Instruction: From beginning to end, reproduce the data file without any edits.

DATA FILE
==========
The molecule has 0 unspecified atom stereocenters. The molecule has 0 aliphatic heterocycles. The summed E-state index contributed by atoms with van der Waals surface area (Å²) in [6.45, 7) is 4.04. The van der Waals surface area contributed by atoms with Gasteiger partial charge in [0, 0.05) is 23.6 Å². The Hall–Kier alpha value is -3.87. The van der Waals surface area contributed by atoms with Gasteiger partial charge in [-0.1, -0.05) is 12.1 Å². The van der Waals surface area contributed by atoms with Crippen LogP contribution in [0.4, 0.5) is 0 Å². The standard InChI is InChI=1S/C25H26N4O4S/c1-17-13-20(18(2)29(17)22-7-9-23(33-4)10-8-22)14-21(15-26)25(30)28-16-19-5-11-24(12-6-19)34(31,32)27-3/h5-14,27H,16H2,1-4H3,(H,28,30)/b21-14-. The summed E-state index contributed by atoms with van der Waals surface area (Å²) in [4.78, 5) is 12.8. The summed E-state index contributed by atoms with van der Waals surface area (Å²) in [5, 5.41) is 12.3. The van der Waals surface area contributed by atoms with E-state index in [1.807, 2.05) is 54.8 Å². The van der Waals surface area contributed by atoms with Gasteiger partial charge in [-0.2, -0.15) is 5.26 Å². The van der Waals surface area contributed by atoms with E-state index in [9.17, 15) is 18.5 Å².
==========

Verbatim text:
The molecule has 0 unspecified atom stereocenters. The molecule has 0 aliphatic heterocycles. The summed E-state index contributed by atoms with van der Waals surface area (Å²) in [6.45, 7) is 4.04. The van der Waals surface area contributed by atoms with Gasteiger partial charge in [0, 0.05) is 23.6 Å². The Hall–Kier alpha value is -3.87. The van der Waals surface area contributed by atoms with Gasteiger partial charge in [-0.1, -0.05) is 12.1 Å². The van der Waals surface area contributed by atoms with Crippen LogP contribution in [0.4, 0.5) is 0 Å². The standard InChI is InChI=1S/C25H26N4O4S/c1-17-13-20(18(2)29(17)22-7-9-23(33-4)10-8-22)14-21(15-26)25(30)28-16-19-5-11-24(12-6-19)34(31,32)27-3/h5-14,27H,16H2,1-4H3,(H,28,30)/b21-14-. The summed E-state index contributed by atoms with van der Waals surface area (Å²) in [4.78, 5) is 12.8. The summed E-state index contributed by atoms with van der Waals surface area (Å²) in [5, 5.41) is 12.3. The van der Waals surface area contributed by atoms with E-state index in [1.807, 2.05) is 54.8 Å². The van der Waals surface area contributed by atoms with Gasteiger partial charge in [-0.2, -0.15) is 5.26 Å². The van der Waals surface area contributed by atoms with E-state index in [9.17, 15) is 18.5 Å².